Three decades on from Penrith's first premiership win, the stars were aligning for Ivan Cleary's side to emulate the heroes of 1991 by bouncing back to win a grand final after losing one the previous year.
They say you need luck on your way to a premiership, particularly with injuries, and despite the Panthers using just 29 players (equal second lowest in the competition), their journey to a third title was anything but easy.
While they had no season-ending injuries, the setbacks to Nathan Cleary, Jarome Luai and Dylan Edwards throughout the year threatened to derail their title dreams before a defensive grind for the ages in the finals led them to victory.
And to cap off an emotional night at Suncorp Stadium, Ivan Cleary had the honour of presenting son Nathan with the Clive Churchill Medal as the player of the grand final.
Many predicted the Panthers to slide down the ladder in 2021 given the departures of experienced men James Tamou, Zane Tetevano and Josh Mansour in the off-season.
However, a 12-game winning streak to start the year quickly evaporated that talk and the Panthers were back into premiership contention.
The implications of State of Origin were in the club's planning for the second half of the year but not even they could've been prepared for the prospect of losing chief playmaker Nathan Cleary to a shoulder injury.
Plenty began to question their credentials again when they dropped two games during the Origin period and while their attack never really hit full gear for the remainder of the year their defence remained resolute.
While they were flattened when heavily depleted against the Storm in round 20, Cleary's men never conceded more than 16 points again.
Run metres differential
The Panthers led the competition for yardage gained and rarely had an off performance when it came to containing the opposition.
Their biggest strength was coming out of their own end with Brian To'o and Stephen Crichton consistent alongside Dylan Edwards as a back three trio.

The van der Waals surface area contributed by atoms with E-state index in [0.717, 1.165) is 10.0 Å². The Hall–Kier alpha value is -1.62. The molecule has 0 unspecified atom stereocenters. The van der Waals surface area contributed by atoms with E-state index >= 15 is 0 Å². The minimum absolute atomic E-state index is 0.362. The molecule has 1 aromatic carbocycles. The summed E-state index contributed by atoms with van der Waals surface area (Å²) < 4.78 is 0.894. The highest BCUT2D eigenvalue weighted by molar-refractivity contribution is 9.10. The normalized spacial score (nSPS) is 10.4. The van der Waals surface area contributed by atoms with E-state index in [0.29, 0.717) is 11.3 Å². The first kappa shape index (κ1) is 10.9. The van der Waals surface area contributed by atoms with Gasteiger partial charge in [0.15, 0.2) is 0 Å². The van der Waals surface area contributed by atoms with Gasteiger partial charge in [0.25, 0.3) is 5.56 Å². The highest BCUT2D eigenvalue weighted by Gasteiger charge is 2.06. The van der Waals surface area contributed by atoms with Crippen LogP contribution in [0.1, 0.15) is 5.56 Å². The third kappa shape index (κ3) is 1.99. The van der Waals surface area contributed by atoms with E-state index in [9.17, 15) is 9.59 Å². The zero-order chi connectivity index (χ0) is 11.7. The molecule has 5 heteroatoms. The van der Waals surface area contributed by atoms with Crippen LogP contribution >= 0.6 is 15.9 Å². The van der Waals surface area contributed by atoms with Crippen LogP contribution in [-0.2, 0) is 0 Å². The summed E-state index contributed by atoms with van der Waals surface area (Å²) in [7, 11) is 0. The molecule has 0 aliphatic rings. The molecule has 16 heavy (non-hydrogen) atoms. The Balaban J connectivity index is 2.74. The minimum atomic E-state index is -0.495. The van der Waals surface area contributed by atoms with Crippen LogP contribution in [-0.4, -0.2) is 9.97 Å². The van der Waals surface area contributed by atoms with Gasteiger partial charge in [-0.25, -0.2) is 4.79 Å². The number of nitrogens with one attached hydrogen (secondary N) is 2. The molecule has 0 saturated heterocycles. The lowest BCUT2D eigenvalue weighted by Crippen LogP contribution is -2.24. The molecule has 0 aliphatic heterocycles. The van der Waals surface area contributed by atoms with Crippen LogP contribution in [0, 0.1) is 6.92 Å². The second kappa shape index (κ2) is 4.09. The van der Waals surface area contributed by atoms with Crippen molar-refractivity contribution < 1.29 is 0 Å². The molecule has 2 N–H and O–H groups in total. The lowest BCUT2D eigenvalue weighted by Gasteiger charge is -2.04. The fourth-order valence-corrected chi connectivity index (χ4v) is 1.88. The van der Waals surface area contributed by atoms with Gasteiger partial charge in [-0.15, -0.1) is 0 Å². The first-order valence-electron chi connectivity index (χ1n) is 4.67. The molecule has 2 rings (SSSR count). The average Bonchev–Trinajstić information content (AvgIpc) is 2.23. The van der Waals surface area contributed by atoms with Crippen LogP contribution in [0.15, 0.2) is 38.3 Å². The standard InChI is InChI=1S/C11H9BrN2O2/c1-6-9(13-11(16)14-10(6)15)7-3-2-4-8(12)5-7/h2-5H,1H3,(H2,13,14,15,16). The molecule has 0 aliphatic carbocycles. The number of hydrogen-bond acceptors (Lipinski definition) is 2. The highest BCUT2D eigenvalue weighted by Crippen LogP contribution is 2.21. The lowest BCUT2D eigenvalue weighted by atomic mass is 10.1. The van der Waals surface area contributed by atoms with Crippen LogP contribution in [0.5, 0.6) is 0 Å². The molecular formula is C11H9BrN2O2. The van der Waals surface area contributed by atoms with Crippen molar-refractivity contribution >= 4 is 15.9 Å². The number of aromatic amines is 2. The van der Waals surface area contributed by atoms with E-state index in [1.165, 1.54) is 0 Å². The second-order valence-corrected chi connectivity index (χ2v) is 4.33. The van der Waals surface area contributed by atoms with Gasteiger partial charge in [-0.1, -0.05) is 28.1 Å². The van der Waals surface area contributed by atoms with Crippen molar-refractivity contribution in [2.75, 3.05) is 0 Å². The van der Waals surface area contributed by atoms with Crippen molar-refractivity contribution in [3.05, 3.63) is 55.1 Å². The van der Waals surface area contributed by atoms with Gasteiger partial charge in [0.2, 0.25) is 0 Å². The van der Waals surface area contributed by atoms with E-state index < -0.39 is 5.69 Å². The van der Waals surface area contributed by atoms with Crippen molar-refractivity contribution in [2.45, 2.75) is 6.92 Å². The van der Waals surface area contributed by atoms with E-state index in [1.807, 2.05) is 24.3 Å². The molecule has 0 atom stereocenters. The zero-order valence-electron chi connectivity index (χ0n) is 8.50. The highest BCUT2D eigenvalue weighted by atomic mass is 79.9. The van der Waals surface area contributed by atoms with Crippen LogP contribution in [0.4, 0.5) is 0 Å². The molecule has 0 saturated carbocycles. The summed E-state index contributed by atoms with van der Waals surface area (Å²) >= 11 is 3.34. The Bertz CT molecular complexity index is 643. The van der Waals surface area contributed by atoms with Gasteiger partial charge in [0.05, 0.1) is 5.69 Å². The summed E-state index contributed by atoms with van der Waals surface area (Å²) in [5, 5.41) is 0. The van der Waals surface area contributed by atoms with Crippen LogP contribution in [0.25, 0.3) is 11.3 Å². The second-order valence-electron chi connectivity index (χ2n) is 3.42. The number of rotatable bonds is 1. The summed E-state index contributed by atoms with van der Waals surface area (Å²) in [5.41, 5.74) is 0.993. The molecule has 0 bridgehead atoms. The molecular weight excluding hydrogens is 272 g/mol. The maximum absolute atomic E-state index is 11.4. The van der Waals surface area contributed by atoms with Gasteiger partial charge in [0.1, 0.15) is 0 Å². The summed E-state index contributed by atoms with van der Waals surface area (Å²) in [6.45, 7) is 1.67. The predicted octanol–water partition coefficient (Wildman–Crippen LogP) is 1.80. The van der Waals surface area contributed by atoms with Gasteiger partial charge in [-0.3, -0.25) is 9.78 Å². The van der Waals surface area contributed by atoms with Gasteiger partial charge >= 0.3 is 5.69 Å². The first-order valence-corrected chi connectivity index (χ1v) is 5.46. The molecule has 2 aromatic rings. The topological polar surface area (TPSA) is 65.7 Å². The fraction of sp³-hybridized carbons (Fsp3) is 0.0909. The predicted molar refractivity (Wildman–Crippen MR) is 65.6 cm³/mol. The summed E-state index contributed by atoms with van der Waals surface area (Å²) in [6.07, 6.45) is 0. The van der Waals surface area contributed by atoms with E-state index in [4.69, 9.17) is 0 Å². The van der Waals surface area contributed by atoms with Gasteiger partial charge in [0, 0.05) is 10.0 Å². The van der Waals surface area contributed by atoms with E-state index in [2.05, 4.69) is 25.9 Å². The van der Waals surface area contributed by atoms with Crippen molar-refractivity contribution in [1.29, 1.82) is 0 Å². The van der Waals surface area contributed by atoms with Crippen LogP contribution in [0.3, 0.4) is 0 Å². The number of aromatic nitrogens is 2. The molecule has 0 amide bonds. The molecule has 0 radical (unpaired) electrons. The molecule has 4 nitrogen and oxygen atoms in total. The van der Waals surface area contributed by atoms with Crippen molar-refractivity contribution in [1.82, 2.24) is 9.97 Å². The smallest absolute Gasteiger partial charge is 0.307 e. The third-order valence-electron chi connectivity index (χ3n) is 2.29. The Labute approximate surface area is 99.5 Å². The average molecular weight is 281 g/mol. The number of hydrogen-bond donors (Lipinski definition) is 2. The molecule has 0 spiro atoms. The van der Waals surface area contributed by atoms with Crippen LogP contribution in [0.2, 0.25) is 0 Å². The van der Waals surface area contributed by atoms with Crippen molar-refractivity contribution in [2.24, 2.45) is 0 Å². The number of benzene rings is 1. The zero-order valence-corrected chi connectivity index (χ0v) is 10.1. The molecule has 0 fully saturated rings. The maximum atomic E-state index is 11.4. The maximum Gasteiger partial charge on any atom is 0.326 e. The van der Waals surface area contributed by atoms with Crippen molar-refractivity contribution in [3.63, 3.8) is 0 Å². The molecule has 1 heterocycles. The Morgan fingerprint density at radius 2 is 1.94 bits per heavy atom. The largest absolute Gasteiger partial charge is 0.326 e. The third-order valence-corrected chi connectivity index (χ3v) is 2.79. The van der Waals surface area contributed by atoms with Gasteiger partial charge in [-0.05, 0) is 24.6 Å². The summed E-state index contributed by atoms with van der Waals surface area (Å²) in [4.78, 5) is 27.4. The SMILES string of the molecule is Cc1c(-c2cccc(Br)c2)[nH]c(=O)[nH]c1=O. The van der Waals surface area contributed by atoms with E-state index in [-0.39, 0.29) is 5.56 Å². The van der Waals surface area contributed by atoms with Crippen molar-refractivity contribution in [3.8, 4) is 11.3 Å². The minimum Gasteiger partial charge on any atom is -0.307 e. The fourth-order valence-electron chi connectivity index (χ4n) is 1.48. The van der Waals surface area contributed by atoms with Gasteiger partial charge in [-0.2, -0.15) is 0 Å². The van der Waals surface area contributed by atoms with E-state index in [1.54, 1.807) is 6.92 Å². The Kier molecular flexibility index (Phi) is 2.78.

They were rarely ever pinned down their end throughout a game, and if they were at times, the boot of Cleary tended to get them out of trouble.
To'o finished with a competition-high 4,510 metres during the regular season with Edwards (3,398m) the side's next best.
In the middle, co-captain Isaah Yeo and James Fisher-Harris tormented opposing forward packs while Viliame Kikau ran riot on the left edge.
Fisher-Harris finished best of the forwards for yardage with an average of 164.8 metres per game.
Try scoring - game time
The Panthers were fairly consistent across the 80 minutes but were stronger as the game went on with 63 tries scored in the second halves of games.
Matt Burton finished as the club's leading try-scorer after 24 regular-season games with 16 before grabbing one more in the Telstra Premiership grand final.
Brian To'o (15) and Charlie Staines (14) were next best while Stephen Crichton (11) and Nathan Cleary (10) also finished on double figures.
Tries conceded - game time
Quite simply, Penrith's defensive display was the best in the league and across the past two years is up there with the best in rugby league history.
They backed up their strong attack in the final 40 minutes of games with watertight defence, particularly just after half-time with only the five tries conceded.
They came up with 83 "desperation" tackles throughout the season with Dylan Edwards leading the way at fullback on 14.
They also conceded just nine break causes, indicating their effort in the regular season served them well for the finals.